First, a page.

As a result, there’s a stigma on how this accuracy prints on paper. Hunters equipped with a bolt action of some variety will dismissingly scoff at 3 ½ inch groups, though few really understand how accurate their own rifle and load may or may not be. A great many campfire storyteller would be humbled if their alleged sub-MOA rifles were truly put to the test. With an audience, wind, bad rests, drops in atmospheric pressure, and solar flares have all been blamed to explain why today their pet is punching 2-inch groups when just a few weeks ago a quarter covered three shots. Personal mythology aside, accuracy, as it is applied in the field and into the shoulder of a deer, is terribly over-rated.
But if we really want to talk about mythology and being over-rated, let’s discuss the lever action’s moniker of being a “brush gun”. I listened patiently to a guy in camp a few years back bragging on how his .444 Marlin would freight train through any tangle. Finally I asked him how many deer or hogs he’d shot in such conditions. He claimed none. His argument became even less persuasive after watching him miss a doe at 30 yards standing in the wide-open. The point is, a .444 will foul off a twig or anything else. Too many tests have been done to argue otherwise, but this has always been a fun source of pride and folklore for plenty of lever action enthusiasts.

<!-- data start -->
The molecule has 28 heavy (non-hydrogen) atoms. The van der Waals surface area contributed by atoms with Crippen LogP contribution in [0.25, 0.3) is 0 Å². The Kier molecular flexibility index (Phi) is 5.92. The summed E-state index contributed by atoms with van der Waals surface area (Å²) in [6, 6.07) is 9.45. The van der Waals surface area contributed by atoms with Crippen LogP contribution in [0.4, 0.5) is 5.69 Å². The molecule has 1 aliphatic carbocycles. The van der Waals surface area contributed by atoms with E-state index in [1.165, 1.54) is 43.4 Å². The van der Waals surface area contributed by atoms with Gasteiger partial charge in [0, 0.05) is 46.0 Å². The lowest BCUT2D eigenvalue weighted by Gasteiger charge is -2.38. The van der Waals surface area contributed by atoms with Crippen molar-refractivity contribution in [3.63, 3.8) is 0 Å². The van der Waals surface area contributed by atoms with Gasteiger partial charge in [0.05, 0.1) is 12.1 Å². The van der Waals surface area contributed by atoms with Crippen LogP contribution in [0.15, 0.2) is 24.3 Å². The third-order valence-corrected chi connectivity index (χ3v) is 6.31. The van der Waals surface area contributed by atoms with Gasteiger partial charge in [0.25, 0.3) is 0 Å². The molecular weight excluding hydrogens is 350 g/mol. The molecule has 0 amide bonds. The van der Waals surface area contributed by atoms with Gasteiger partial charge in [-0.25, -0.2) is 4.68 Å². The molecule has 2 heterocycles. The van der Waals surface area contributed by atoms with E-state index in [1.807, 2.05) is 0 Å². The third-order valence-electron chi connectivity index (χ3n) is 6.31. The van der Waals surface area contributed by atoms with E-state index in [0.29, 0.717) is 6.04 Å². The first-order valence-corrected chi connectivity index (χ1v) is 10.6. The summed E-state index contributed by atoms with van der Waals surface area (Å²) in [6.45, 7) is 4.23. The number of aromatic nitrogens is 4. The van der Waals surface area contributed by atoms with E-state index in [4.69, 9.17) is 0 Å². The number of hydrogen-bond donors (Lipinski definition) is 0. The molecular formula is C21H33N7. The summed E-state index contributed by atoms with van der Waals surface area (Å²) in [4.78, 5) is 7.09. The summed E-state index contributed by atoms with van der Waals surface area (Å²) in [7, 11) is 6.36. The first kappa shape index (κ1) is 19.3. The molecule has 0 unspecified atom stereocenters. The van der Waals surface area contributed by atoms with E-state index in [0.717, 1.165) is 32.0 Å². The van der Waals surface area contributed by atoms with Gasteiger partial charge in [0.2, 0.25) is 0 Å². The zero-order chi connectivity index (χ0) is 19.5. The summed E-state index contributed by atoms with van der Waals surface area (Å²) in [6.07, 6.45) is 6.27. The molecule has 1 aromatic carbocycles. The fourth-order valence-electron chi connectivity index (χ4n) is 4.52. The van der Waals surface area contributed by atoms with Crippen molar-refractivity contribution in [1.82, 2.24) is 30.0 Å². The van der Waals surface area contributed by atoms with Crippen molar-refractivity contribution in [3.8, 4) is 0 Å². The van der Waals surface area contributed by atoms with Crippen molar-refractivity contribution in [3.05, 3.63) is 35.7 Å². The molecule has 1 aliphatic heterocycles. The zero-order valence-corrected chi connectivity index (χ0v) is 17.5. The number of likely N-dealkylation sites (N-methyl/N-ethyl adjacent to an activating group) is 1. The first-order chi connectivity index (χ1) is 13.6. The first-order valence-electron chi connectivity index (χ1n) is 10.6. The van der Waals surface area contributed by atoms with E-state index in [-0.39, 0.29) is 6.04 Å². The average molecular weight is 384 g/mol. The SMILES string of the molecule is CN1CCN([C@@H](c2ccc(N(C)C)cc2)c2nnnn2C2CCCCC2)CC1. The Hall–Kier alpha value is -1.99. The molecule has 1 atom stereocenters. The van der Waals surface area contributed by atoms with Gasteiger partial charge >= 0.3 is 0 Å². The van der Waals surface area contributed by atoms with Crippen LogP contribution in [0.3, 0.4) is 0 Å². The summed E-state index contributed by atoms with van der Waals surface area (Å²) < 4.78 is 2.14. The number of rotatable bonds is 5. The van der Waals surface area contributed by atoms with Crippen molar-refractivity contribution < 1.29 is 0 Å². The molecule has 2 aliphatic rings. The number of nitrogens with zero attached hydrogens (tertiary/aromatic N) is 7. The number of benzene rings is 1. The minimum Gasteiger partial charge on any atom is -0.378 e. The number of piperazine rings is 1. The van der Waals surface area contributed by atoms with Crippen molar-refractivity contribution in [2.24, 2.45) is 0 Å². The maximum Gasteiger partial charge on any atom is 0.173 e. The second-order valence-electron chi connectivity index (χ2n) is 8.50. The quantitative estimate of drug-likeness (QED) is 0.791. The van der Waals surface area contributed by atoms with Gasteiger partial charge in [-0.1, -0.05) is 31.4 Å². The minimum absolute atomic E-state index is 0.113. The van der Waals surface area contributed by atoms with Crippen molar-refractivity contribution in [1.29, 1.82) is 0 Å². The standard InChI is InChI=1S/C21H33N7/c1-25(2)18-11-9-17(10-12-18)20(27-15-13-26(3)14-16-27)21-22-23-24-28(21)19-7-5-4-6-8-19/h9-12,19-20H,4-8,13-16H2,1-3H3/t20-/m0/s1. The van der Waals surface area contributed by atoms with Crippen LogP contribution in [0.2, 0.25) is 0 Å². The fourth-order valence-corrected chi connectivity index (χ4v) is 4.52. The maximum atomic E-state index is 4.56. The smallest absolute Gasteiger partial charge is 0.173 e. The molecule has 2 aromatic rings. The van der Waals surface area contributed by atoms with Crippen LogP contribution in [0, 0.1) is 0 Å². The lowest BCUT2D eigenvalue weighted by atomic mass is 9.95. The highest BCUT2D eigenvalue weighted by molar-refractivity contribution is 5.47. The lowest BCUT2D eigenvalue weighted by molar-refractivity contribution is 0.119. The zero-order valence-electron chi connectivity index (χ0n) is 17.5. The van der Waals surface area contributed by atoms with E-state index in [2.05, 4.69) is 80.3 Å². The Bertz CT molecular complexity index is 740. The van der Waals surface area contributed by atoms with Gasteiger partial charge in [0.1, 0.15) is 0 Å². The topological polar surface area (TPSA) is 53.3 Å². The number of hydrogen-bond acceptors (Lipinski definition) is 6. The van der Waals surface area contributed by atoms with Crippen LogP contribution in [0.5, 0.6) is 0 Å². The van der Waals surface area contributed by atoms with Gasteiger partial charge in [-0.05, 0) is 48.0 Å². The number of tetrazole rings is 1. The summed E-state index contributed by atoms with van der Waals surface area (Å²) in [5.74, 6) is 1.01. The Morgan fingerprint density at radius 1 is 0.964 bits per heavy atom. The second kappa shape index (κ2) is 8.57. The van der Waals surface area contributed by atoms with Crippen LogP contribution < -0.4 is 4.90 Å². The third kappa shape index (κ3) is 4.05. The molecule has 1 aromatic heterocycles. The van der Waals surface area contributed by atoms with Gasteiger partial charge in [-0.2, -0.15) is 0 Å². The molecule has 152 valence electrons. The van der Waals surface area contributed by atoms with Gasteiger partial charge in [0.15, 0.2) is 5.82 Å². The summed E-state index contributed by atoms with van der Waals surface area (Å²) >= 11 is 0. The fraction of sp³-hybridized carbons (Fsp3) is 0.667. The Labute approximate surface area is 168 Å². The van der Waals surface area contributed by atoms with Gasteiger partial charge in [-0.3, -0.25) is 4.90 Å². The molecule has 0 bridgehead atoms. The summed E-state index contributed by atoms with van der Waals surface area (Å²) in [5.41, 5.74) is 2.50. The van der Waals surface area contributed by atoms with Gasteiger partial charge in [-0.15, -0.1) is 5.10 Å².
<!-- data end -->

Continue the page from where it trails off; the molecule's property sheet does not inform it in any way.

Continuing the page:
The brush gun title really comes in the design of the firearm itself. These guns shine like diamonds in those dark swamps and scrubs. They are handy to carry and handle through the vines and overhanging branches. Those short barrels with open sights or low-power scopes pick up the target in a hurry. Lug a lever action with you once, and you’ll quickly discover the advantages both in portability and ease of operation.
And when you fair-punch your game, woooo-weeee, does that bullet deliver a smack-down. That slow, chugging bullet hits like a ton of bricks. The energy transfer from those blunt-nosed projectiles seems very real. Not a whole lot is left to scream across the countryside after passing through the off-shoulder which can be the case with the magnums. To date, I’ve never seen a hog or deer get his or her feet back under them after a clean shot with one of these rounds. I can’t say the same about my .300 Winchester Magnum.
So, what do we have in these lever actions? A novelty? A specialty tool?
Some of both. In swamps, oak hammocks, pine stands and other areas where you don’t have a shot much farther than 100 yards, lever actions should be in your wheelhouse, particularly if you still hunt.
Lever actions may not be ideal for your style of hunting. Still, it’s never a bad idea to keep one handy. They are slick handling, fast on the target, and all around fun to shoot. And you may think about holding your tongue next time someone rolls into camp with such a rifle.
They just may know how to use it.